Mouse bone marrow-derived dendritic cells (BMDCs) were harvested on day 7, and stimulated with BCG at the increasing multiplicity of infection (MOI). After 24 h, the proportion of live/dead cells was analyzed on the basis of propidium iodide (PI) staining by flow cytometry, as described previously (Hou and Van Parijs, 2004; Kumar et al., 2015). It was observed that the level of PI-positive cells in freshly harvested DCs was nearly 4% (Fig. 1A). After 24 h, the level of PI-positive cells in unstimulated DCs reached ∼30%, whereas in BCG-stimulated DC (MOI, 10) it remained 5–7% (Fig. 1B,C). As PI selectively permeates into the nucleus of dead cells, a decreased proportion of PI-positive cells in BCG-stimulated DCs demonstrated their enhanced survival. Similar to our findings, a high level of cell death in unstimulated DCs has been reported previously (Hou and Van Parijs, 2004; Kumar et al., 2015). We further observed that DC survival was enhanced with the increasing MOI of BCG, but was compromised at the MOI of 20, probably due to excessive bacillary burden (Fig. 1B,C).

Earlier studies have shown that live BCG confers higher protection against TB, compared with killed BCG (Chen et al., 2003). To examine whether this trend is also reflected in DC survival efficacy of BCG, BMDCs were stimulated with live and heat-killed BCG and analyzed for PI staining. It was observed that live BCG led to a significantly higher DC survival, compared with heat-killed BCG (Fig. 1D).

BCG-stimulated DCs have prolonged lifespan

The above experiments analyzed the DC survival at 24 h time-point. To examine the effect of BCG on DC lifespan, time-kinetics studies were undertaken. BCG-stimulated DCs were analyzed for PI staining at 24 h intervals. It was observed that BCG enhanced DC survival till the observation period of 120 h (Fig. 2A). At 96 h, the level of PI-positive cells in unstimulated DCs was 72.7%, whereas in BCG-stimulated DCs (MOI, 10), it was 17.5% (Fig. 2B). It was further observed that BCG prolonged DC lifespan in a dose-dependent manner and maximum longevity was noticeable at MOI of 10.

BCG promotes DC survival by inhibiting apoptosis

Similar to other leukocytes, DCs are wired to undergo apoptosis when their defined function or lifespan is over (Kamath et al., 2000). We hypothesized that inhibition of DC apoptosis could be one possible mechanism for enhanced survival of BCG-stimulated DCs. To examine this, BCG-stimulated DCs were analyzed for FITC-annexin V staining by flow cytometry. Annexin V binds to phosphatidylserine, which accumulates in the outer leaflet of an early apoptotic cell's plasma membrane. We observed significantly reduced levels of FITC-annexin V+ cells in BCG-stimulated DCs, compared with unstimulated DCs (Fig. 3A,B). In unstimulated DCs, 36.7% of cells were annexin V+, whereas in BCG-stimulated DCs (MOI, 10), the level of annexin V+ cells was 10.9%. Consistent with above results, BCG inhibited DC apoptosis in a dose-dependent manner (Fig. 3B).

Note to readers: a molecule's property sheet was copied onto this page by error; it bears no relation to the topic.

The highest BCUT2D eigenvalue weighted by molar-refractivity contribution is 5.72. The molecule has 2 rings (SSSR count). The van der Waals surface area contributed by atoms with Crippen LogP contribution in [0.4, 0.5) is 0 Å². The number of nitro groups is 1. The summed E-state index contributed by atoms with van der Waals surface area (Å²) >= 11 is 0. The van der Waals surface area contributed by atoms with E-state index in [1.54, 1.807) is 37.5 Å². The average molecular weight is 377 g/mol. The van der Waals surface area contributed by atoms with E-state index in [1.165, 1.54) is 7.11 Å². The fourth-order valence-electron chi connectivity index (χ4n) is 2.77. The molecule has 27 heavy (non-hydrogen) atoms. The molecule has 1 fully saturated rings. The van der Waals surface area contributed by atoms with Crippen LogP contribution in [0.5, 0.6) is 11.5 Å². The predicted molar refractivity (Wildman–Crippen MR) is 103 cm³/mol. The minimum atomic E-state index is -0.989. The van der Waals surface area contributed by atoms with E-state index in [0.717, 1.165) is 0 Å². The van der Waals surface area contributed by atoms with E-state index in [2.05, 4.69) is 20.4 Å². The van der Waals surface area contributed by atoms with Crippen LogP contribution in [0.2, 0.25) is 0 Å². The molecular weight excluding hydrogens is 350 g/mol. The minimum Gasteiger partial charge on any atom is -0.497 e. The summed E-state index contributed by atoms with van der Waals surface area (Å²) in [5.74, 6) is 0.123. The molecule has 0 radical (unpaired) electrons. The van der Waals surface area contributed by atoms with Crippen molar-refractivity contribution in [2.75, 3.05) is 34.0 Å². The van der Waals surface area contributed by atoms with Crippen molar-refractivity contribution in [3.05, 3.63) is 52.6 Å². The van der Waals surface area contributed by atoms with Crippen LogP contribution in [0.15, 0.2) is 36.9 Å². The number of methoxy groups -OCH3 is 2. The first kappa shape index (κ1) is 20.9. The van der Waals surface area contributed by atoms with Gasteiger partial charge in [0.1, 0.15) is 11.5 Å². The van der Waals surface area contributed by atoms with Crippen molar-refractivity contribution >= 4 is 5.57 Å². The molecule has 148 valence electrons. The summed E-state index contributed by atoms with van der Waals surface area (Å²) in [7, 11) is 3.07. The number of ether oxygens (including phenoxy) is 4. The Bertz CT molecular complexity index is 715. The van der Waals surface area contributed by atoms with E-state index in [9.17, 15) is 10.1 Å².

Since anti-apoptotic proteins are key regulators of apoptotic cell death, their role in BCG-induced DC survival was analyzed. Cellular lysates prepared from unstimulated and BCG-stimulated DCs were probed for Bcl-2 and Bcl-xL by immunoblotting. It was observed that BCG-stimulated DCs expressed higher levels of Bcl-2 and Bcl-xL, compared with unstimulated DCs (Fig. 3C,D). Maximum expression of these proteins was observed at the MOI of 10. The roles of Bcl-2 and Bcl-xL in BCG-induced DC survival were further confirmed with help of their pharmacological inhibitors. Inhibition of Bcl-2 resulted in significantly reduced survival of BCG-stimulated DCs (Fig. 3E). Similarly, BCG-induced DC survival was significantly decreased with inhibition of Bcl-xL (Fig. 3F).

MyD88 signaling is dispensable for BCG-induced DC survival

MyD88 is an adaptor protein involved in toll-like receptor (TLR)-mediated recognition of BCG and other mycobacteria (Barton and Medzhitov, 2003). Previous studies have shown that MyD88-deficiency affects some aspects (viz. cytokine secretion) of DC functions while others remain unaffected (Fremond et al., 2004). To examine the role of MyD88 in BCG-induced DC survival, wild-type and MyD88−/− DCs were stimulated with BCG and analyzed for PI staining. Interestingly, we observed that BCG enhanced the survival of both wild-type and MyD88−/− DCs to the comparable levels (Fig. 4A). Pam3CSK4 (a synthetic TLR2 ligand) and LPS (TLR4 ligand) were used as controls. The effect of Pam3CSK4 on DC survival was drastically reduced in MyD88−/− DCs, but as in the case of BCG, LPS led to the comparable survival of wild-type and MyD88−/− DCs. Since TLR4 can act in both MyD88-dependent and -independent manners (Kawai and Akira, 2010), LPS-induced survival of knockout DCs was attributable to MyD88-independent TLR4 signaling.